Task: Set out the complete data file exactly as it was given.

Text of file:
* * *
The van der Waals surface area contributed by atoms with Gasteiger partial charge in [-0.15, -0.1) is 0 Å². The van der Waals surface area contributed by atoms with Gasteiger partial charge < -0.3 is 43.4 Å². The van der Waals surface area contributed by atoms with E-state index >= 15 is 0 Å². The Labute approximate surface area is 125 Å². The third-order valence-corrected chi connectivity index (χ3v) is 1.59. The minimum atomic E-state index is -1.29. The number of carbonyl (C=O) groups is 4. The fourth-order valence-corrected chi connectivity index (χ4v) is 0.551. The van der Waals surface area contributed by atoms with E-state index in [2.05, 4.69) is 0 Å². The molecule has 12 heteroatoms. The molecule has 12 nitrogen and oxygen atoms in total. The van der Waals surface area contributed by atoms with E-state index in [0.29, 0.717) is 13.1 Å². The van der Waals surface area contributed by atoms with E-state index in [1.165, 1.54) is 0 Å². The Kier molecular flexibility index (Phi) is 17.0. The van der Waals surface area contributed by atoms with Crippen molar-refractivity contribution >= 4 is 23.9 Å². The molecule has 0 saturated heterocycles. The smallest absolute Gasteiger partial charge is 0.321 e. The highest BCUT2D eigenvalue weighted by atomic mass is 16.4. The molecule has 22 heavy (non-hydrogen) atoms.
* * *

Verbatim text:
The van der Waals surface area contributed by atoms with Gasteiger partial charge in [-0.15, -0.1) is 0 Å². The van der Waals surface area contributed by atoms with Gasteiger partial charge < -0.3 is 43.4 Å². The van der Waals surface area contributed by atoms with E-state index >= 15 is 0 Å². The Labute approximate surface area is 125 Å². The third-order valence-corrected chi connectivity index (χ3v) is 1.59. The minimum atomic E-state index is -1.29. The number of carbonyl (C=O) groups is 4. The fourth-order valence-corrected chi connectivity index (χ4v) is 0.551. The van der Waals surface area contributed by atoms with E-state index in [2.05, 4.69) is 0 Å². The molecule has 12 heteroatoms. The molecule has 12 nitrogen and oxygen atoms in total. The van der Waals surface area contributed by atoms with E-state index in [0.29, 0.717) is 13.1 Å². The van der Waals surface area contributed by atoms with E-state index in [1.165, 1.54) is 0 Å². The Kier molecular flexibility index (Phi) is 17.0. The van der Waals surface area contributed by atoms with Crippen molar-refractivity contribution >= 4 is 23.9 Å². The molecule has 0 saturated heterocycles. The smallest absolute Gasteiger partial charge is 0.321 e. The highest BCUT2D eigenvalue weighted by atomic mass is 16.4. The molecule has 22 heavy (non-hydrogen) atoms.